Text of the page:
Coach Gary Gilmore has commented several times this spring that for the Coastal Carolina baseball team to make a postseason run and really do something special, the Chanticleers need junior Alex Cunningham to perform like the ace of the pitching staff.
Well, the overall numbers may not fit that mold, but in his last two starts the Chants have gotten everything they could hope for out of the junior right-hander.
And Friday night Cunningham was simply masterful.
He scattered nine hits, but he didn’t walk anybody, didn’t allow a run until the ninth inning and racked up a season-high 10 strikeouts while throwing the first complete game of his career in a 5-2 win over Presbyterian before 1,251 fans at Springs Brooks Stadium.
“That was the best pitched game we’ve had all season from a starting pitcher,” Gilmore said. “That was very, very good. I thought it was by far the most complete game he’s thrown. He had command of his breaking ball from beginning to end, he threw a bunch of good change-ups and really competed out there for us.”
That gives the Chants (25-10, 9-1 Big South) 12 wins in their last 13 games.
It was also the first complete game thrown by a Coastal Carolina pitcher since Austin Kerr hurled a shutout on April 18, 2014, also against Presbyterian.
Cunningham was vying for a shutout too until Presbyterian’s Weston Jackson crushed a home run to left to open the ninth inning. The Blue Hose plated a second run as well after third baseman Zach Remillard dropped a pop-up to allow A.J. Priaulx to reach base and Rob Koski later followed with an RBI double.
Cunningham punctuated his strong performance with a game-sealing strikeout, though, and admitted he was both relieved and excited to get that final out.
“It’s my first collegiate complete game, [but] it’s a team effort,” he said. “A complete game is a team effort. You know, it’s defense, it’s wanting to pitch behind the offense, that’s just a team win.”
The offense did its part. Remillard put the Chants ahead with an RBI single in the first inning, Connor Owings clubbed a solo shot in the fourth for his sixth home run of the season and G.K. Young crushed a solo homer into the parking lot in right field in the fifth to match the team lead with eight homers.
Owings then doubled in the sixth and scored on a sacrifice fly from Kevin Woodall Jr and Seth Lancaster made it 5-0 later that inning on a run-scoring sac bunt.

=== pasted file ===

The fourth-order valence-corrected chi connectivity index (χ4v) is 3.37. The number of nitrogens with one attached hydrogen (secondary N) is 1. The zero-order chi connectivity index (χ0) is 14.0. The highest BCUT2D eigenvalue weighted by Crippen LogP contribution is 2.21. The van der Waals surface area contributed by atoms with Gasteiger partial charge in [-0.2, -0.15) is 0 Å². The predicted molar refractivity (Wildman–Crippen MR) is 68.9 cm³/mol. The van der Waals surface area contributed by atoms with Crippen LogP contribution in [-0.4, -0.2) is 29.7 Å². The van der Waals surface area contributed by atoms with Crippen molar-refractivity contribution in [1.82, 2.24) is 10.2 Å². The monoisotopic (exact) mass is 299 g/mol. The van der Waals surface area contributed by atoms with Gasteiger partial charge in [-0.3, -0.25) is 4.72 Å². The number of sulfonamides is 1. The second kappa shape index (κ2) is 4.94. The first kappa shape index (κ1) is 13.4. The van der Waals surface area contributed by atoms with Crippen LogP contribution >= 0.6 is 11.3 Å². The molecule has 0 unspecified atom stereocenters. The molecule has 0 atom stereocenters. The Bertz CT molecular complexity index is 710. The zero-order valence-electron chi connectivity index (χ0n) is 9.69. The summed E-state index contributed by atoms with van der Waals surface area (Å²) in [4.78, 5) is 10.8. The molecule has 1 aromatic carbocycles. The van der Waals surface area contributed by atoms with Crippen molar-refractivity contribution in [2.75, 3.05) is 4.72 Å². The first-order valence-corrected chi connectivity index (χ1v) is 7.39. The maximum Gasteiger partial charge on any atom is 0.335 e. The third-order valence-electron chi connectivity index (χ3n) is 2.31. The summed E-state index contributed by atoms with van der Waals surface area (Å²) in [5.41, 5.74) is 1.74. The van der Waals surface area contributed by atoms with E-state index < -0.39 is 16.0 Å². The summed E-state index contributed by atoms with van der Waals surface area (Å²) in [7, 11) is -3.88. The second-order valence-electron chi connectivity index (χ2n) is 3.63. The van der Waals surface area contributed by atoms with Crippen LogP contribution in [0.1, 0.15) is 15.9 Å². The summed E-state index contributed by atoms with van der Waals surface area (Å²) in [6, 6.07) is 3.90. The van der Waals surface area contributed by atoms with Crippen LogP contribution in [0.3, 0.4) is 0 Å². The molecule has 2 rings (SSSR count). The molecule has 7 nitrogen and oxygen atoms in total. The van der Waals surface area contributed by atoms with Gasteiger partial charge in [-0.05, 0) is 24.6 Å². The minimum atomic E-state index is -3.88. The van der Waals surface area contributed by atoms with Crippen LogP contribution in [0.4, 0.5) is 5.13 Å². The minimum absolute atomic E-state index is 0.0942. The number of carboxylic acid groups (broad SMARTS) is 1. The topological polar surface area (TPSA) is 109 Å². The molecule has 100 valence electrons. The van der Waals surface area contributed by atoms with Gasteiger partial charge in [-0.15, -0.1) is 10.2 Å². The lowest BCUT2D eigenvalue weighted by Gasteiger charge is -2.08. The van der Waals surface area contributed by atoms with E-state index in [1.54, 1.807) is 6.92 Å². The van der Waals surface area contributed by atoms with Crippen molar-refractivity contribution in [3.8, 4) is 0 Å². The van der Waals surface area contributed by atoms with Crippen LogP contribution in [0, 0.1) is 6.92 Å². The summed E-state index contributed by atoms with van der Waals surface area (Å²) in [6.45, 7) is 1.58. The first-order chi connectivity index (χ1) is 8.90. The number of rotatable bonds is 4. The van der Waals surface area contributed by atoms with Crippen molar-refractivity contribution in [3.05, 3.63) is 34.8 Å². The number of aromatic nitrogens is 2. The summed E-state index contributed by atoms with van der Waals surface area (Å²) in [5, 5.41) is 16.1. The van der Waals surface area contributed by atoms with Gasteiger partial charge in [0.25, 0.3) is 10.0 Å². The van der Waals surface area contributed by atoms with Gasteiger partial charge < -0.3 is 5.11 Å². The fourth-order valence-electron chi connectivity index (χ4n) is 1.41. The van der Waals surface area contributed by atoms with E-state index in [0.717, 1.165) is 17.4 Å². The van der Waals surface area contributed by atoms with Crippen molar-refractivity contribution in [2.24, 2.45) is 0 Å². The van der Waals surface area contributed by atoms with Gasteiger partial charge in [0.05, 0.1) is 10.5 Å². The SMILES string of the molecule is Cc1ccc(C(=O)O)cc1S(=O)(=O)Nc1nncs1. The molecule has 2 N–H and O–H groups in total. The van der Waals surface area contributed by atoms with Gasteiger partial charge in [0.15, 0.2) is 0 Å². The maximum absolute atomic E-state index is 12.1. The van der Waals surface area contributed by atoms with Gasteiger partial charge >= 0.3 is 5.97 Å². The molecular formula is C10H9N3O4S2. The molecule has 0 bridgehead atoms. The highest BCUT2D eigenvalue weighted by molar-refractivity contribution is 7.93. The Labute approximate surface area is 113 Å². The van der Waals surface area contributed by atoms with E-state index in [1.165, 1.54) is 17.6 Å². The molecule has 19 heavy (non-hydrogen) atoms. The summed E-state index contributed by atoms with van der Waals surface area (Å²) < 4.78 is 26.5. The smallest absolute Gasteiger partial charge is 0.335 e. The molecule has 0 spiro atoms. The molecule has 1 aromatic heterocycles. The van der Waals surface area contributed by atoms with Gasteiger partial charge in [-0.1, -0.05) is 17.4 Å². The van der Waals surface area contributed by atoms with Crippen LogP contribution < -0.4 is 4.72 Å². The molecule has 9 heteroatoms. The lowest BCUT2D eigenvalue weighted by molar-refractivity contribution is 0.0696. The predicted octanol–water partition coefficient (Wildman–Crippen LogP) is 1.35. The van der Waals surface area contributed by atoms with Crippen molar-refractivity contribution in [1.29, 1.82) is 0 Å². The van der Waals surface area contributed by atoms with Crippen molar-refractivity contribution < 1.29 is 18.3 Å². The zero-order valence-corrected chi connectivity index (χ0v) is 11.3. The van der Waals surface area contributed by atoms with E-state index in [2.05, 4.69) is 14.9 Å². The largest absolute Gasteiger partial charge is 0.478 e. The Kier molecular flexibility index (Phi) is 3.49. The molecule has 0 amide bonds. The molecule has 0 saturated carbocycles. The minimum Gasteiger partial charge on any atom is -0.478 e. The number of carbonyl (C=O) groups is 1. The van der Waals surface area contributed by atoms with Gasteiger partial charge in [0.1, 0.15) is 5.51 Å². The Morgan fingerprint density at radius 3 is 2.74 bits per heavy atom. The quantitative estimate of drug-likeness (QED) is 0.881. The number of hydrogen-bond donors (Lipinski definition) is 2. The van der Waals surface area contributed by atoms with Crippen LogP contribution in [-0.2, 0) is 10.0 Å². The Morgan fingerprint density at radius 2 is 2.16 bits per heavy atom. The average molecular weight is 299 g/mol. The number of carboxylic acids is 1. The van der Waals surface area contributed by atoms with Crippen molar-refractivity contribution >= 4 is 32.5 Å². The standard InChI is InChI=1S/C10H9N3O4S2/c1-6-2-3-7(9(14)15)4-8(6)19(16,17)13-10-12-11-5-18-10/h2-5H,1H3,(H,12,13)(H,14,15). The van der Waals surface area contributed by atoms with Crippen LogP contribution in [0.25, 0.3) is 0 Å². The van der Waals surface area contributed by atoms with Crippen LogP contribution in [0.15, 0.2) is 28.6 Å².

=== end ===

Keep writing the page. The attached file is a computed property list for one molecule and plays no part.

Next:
Owings now has a 14 game-hit streak with nine multi-hit games in that span and in his last 21 games he’s batting .465 (33-for-71).
“I feel very comfortable in the box right now, obviously,” he said. “It’s funny just because I still feel like there’s still some stuff I could get way better at and do way better. I’m still missing some pitches and stuff like that. There’s always opportunity to get better, but you’ve got to take what you get.
“Honestly it’s just been a different demeanor I’ve took to the plate. I’ve just tried to stay middle of the field and just hunt fastballs and if I get something to hit I hit it. It’s just really been good.”
Still, Cunningham was the story of the game, and he seemed to gain momentum with some clutch pitching in the early innings.
He had runners on second and third with one out in the second and got out of the frame with a strikeout and flyout
In the fourth, the Blue Hose (18-15, 5-5) had runners on first and second with no outs after a Chants error, but Cunningham worked out of that situation too, getting an unconventional 5-1-6 double play on a poor bunt attempt before inducing a flyout to end the threat.
And he mostly cruised from there before losing the shutout in the ninth. He ended up throwing 121 pitches, but Gilmore said it wasn’t a tough decision to let him finish the game.
“He was at like 99-100 pitches, and if we catch a pop-up in the infield he throws 10 or 12 [less]. He’s a competitor,” Gilmore said. “Heck, you don’t get into that point of the game in college or pro ball, it doesn’t happen every day unless you’re Nolan Ryan or Randy Johnson or somebody. Most guys don’t get that deep in a game and have a chance. To CG it is huge. ...
“That’s the guy this team so desperately needs. We’re not going to get a CG out of him every time, but if he can get us to the seventh inning against really good teams that will change some of the things in our battle to try to manage seven or eight arms.”
Cunningham improved to 6-1 with the win and has lowered his ERA from 5.45 to 3.97 after allowing just one earned run over 17 innings with no walks and 15 strikeouts in his last two starts.
“He’s finally getting to a point where he’s getting his body moving and he’s on time. The thing now is he’s commanding his fastball better than he has all year as well,” Gilmore said. “That sets up all the other stuff. He must have thrown easily 20 strikes with his curveball and probably another 10 or 12 with his change-up tonight, which has been nonexistent so far. So that’s a huge step for him and for us.”
Cunningham added that he and pitching coach Drew Thomas have spent a lot of time lately working on getting his breaking ball over for strikes.
While Gilmore has mentioned several times how he needs Cunningham to be a steady No. 1 starter for the Chants, the veteran righty doesn’t see himself as the ace of the staff necessarily.
But he knows what it means to the team when he pitches like he did Friday night.
“As far as I’m concerned we have two or three aces. Even out of the bullpen you’ve got guys like [Mike] Morrison and [Andrew] Beckwith. They’re shutdown guys,” he said. “But yeah, I said this last year, I want to be the rock for the team, I want to go out Friday night and have a shutdown game and win every Friday. That’s my goal.”
Sophomore right-hander Bobby Holmes (3-1, 5.35 ERA) will start the second game of the three-game series Saturday at 2 p.m. while Presbyterian is slated to throw right-hander Tanner Chock (1-2, 5.31).